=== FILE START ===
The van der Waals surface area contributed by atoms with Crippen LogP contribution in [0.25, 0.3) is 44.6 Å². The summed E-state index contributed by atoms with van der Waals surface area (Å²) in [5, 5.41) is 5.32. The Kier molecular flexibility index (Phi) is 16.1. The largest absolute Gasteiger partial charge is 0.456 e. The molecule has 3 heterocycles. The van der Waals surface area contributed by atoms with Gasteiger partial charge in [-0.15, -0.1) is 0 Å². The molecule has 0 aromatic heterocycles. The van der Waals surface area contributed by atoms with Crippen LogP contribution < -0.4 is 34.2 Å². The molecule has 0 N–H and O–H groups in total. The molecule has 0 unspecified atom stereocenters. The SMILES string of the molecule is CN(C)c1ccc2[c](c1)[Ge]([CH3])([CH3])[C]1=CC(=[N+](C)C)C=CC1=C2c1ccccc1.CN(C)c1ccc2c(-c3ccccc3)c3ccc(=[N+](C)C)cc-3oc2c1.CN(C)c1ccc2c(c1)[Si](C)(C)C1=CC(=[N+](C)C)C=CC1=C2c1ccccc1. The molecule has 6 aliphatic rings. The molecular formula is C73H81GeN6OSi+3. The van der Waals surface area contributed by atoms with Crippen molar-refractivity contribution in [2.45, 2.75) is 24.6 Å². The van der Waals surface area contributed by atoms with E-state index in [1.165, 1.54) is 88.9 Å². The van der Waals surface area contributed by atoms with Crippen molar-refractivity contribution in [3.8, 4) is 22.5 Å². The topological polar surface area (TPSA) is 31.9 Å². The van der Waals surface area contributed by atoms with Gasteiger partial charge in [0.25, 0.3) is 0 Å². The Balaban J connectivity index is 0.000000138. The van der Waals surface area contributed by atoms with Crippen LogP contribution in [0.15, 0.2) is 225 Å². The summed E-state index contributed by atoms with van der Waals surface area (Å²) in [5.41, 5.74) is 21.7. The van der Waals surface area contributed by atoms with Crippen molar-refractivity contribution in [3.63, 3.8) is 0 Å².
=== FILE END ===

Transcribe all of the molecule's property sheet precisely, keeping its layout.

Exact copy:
The van der Waals surface area contributed by atoms with Crippen LogP contribution in [0.25, 0.3) is 44.6 Å². The summed E-state index contributed by atoms with van der Waals surface area (Å²) in [5, 5.41) is 5.32. The Kier molecular flexibility index (Phi) is 16.1. The largest absolute Gasteiger partial charge is 0.456 e. The molecule has 3 heterocycles. The van der Waals surface area contributed by atoms with Gasteiger partial charge in [-0.15, -0.1) is 0 Å². The molecule has 0 aromatic heterocycles. The van der Waals surface area contributed by atoms with Crippen LogP contribution < -0.4 is 34.2 Å². The molecule has 0 N–H and O–H groups in total. The molecule has 0 unspecified atom stereocenters. The SMILES string of the molecule is CN(C)c1ccc2[c](c1)[Ge]([CH3])([CH3])[C]1=CC(=[N+](C)C)C=CC1=C2c1ccccc1.CN(C)c1ccc2c(-c3ccccc3)c3ccc(=[N+](C)C)cc-3oc2c1.CN(C)c1ccc2c(c1)[Si](C)(C)C1=CC(=[N+](C)C)C=CC1=C2c1ccccc1. The molecule has 6 aliphatic rings. The molecular formula is C73H81GeN6OSi+3. The van der Waals surface area contributed by atoms with Crippen molar-refractivity contribution in [2.45, 2.75) is 24.6 Å². The van der Waals surface area contributed by atoms with E-state index in [1.165, 1.54) is 88.9 Å². The van der Waals surface area contributed by atoms with Crippen molar-refractivity contribution in [3.8, 4) is 22.5 Å². The topological polar surface area (TPSA) is 31.9 Å². The van der Waals surface area contributed by atoms with Gasteiger partial charge in [0.25, 0.3) is 0 Å². The Balaban J connectivity index is 0.000000138. The van der Waals surface area contributed by atoms with Crippen LogP contribution in [0.15, 0.2) is 225 Å². The summed E-state index contributed by atoms with van der Waals surface area (Å²) in [5.41, 5.74) is 21.7. The van der Waals surface area contributed by atoms with Crippen molar-refractivity contribution in [3.63, 3.8) is 0 Å².